Natural gas in Permian Basin to hit record levels

Jordan Smith
By Jordan Smith
For business

(September 28, 2020)

Texas natural gas production could reach new levels soon.

Natural gas production in the Permian Basin and across Texas took a hit earlier this year due to the sharp downturn of oil prices and the economic crisis triggered by the pandemic. But experts believe oil and gas producers in western Texas will bounce back swiftly, resulting in record natural gas production in the Permian by late 2021.

A major factor in the decline of natural gas output was the drop in associated gas, which is produced as a by-product of oil drilling. According to energy analysis Firm Rystad, however, oil drilling will increase again throughout 2021. Provided the West Texas Intermediate (WTI) oil price remains at or above $45 per barrel, Rystad believes there will be sufficient drilling activity for the Permian to surpass its pre-pandemic levels of natural gas production.

By 2023, natural gas output in the Permian will reach 16 billion cubic feet per day, 2 billion cubic feet less than Rystad’s pre-pandemic prediction.

Rebound will lead to increased demand for pipelines

Oil and gas operators will require increased pipeline capacities out of the Permian to transport more gas to market, the analysis stresses.

“[W]e conclude that in a $45-$50 WTI world, there will be a need for new gas takeaway projects from the Permian as early as 2023-2024,” states Artem Abramov, head of shale research at Rystad. “If these projects are not approved early enough, the basin might end up with another period of degradation in local differentials and potentially increased gas flaring.”

One of the new projects expected to take advantage of the predicted gas boom is the 450-mile Whistler Pipeline, which received $345 million in funding from Global Infrastructure Partners (GIP) in July. Scheduled to come online in 2021, the pipeline will have a capacity of 2 billion cubic feet of natural gas per day.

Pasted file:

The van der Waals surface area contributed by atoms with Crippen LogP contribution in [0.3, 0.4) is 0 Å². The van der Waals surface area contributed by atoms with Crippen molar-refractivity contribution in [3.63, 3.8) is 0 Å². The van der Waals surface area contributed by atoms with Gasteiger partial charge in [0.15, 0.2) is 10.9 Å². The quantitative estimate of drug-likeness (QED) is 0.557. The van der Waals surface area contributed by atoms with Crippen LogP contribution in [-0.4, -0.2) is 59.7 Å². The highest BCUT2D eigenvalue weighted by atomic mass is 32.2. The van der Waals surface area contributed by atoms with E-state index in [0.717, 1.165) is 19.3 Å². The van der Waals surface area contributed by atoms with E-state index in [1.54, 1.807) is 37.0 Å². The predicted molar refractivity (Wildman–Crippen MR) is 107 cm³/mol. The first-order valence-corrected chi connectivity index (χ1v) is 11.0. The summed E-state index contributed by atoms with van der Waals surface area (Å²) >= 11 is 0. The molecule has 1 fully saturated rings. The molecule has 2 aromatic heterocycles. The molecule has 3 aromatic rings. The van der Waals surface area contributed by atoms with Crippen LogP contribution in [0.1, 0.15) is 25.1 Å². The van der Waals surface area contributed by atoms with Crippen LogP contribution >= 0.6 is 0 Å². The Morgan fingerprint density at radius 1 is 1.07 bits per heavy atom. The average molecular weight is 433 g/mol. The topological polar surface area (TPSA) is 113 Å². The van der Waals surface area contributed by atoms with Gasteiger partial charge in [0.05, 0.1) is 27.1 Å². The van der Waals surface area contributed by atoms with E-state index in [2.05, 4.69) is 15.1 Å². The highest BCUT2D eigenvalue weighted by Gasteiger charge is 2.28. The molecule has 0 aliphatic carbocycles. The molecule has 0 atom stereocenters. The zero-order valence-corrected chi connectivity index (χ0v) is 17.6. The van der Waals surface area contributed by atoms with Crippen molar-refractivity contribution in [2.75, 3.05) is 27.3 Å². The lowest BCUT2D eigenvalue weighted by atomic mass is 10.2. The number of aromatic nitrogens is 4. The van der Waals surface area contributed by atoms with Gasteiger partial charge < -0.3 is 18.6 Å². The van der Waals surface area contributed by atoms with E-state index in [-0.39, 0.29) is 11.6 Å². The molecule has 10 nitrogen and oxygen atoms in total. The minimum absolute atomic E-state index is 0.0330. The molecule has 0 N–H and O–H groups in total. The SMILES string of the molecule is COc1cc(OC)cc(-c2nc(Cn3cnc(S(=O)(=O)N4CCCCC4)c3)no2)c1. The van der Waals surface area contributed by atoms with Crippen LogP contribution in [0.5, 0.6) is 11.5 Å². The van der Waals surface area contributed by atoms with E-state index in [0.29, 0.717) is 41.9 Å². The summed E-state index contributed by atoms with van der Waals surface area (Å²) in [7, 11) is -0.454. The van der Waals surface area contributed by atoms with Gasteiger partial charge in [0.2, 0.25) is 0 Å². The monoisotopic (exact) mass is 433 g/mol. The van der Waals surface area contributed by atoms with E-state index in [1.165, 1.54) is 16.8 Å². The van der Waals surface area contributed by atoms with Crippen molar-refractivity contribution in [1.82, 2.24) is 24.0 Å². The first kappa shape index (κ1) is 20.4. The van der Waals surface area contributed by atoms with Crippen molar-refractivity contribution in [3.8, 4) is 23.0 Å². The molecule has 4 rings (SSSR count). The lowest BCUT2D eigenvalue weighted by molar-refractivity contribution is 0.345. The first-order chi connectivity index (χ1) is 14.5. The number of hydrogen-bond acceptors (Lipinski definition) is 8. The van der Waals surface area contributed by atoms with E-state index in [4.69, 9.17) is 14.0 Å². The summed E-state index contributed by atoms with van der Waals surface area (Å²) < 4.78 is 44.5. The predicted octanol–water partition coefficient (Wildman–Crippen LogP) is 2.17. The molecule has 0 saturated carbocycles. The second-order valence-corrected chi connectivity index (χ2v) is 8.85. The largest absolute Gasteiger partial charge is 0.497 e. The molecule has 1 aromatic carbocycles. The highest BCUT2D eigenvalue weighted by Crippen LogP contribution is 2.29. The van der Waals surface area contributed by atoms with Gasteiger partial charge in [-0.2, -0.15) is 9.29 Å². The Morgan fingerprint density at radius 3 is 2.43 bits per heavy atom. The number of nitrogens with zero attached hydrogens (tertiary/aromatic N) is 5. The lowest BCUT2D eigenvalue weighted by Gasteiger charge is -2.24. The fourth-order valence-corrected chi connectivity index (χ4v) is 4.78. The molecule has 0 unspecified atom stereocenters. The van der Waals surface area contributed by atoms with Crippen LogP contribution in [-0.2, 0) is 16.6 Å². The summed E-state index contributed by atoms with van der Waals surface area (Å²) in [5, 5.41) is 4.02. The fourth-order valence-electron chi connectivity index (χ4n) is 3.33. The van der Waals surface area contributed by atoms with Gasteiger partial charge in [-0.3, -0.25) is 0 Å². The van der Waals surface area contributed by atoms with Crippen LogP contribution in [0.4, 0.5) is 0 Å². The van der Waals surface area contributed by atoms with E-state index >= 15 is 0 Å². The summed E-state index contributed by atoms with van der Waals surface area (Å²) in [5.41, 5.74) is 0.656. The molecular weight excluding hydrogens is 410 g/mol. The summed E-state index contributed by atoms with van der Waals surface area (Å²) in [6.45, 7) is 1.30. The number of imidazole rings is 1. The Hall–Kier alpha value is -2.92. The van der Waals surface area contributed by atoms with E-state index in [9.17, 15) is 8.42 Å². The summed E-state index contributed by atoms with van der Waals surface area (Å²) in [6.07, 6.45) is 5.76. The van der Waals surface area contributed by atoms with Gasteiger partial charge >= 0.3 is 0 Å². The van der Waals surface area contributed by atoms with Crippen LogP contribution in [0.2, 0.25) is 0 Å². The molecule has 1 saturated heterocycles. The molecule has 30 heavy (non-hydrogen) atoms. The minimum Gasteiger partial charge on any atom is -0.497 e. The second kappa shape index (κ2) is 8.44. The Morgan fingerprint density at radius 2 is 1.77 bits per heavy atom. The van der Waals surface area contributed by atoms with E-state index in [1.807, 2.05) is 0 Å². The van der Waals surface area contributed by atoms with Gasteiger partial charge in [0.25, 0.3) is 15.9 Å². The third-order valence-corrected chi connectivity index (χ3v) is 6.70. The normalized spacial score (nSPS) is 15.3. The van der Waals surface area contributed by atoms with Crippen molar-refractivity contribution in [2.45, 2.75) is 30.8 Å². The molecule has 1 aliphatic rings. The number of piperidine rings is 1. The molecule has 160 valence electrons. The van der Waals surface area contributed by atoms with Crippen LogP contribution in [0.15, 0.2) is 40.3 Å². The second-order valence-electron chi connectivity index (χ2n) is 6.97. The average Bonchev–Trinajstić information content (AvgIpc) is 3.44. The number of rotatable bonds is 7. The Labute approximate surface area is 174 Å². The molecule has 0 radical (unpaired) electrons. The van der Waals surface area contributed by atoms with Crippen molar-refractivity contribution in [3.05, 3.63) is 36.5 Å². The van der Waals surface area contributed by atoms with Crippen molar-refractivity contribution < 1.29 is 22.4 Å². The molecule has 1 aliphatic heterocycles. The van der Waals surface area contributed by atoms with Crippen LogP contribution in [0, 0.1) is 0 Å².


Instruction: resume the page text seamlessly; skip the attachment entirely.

The Whistler Pipeline will shift gas from the Permian to the Gulf Coast for export. “The Project will provide a critical connection that will alleviate the constraints for takeaway capacity out of the Permian Basin,” says Jennifer Powers, chair of GIP.

Other pipeline projects under way

In addition to Whistler, the other major pipeline at the construction stage is Kinder Morgan’s Permian Highway Pipeline. The project will have a capacity of 2 billion cubic feet of gas per day upon completion.

The Permian Highway will transport natural gas to Houston and is expected to be operational early next year. However, it has triggered around 20 complaints over recent months because its route impacts environmentally sensitive land.

Texas Railroad Commission Executive Director Wei Wang believes the project will prove critical. “When it is complete, this pipeline will add vital capacity to convey natural gas, which in turn will also help ongoing efforts to further reduce flaring in West Texas,” said Wang.

Another route out of the Permian could see an increase of gas exports to Mexico. The completion of a gas pipeline in central Mexico in June gave a boost to the country’s pipeline network and could allow gas exports to grow by close to 1 billion cubic feet per day. In October 2019, U.S. natural gas exports to Mexico peaked at 5.5 billion cubic feet per day.

Some pipelines struggling to secure financing

However, other proposed pipelines are finding it tough to proceed as planned due to the downturn in the energy sector. Even taking into account the projects that are progressing, Rystad researchers and other observers are concerned that such delays could leave the Permian short of pipeline capacity.

Earlier this year, Kinder Morgan acknowledged it had no customers lined up for its planned Permian Pass Pipeline. Dax Sanders, Kinder Morgan’s chief strategy officer, remarked that Permian Pass would not go ahead “until we get good solid long-term contracts, minimum 10-year take-or-pay contracts.” He added, “If it comes together, it does. If it doesn’t, it doesn’t.”

If pipeline capacity does begin to run out in the coming years, gas flaring could surpass the record level set in 2019. Last year, Rystad estimated 750 million cubic feet per day were flared in the Permian Basin.

Critics of the practice have not only blamed oil and gas companies, but also the Railroad Commission, which has approved over 27,000 flaring permits in recent years. At its meeting in early August, the Commission responded by issuing tougher flaring rules due to come into force in September.

 

Jordan Smith is a freelance journalist and translator covering issues related to energy, the environment, and politics. His work has appeared on the independent news site Opposing Views and at the Canadian Labour Institute.

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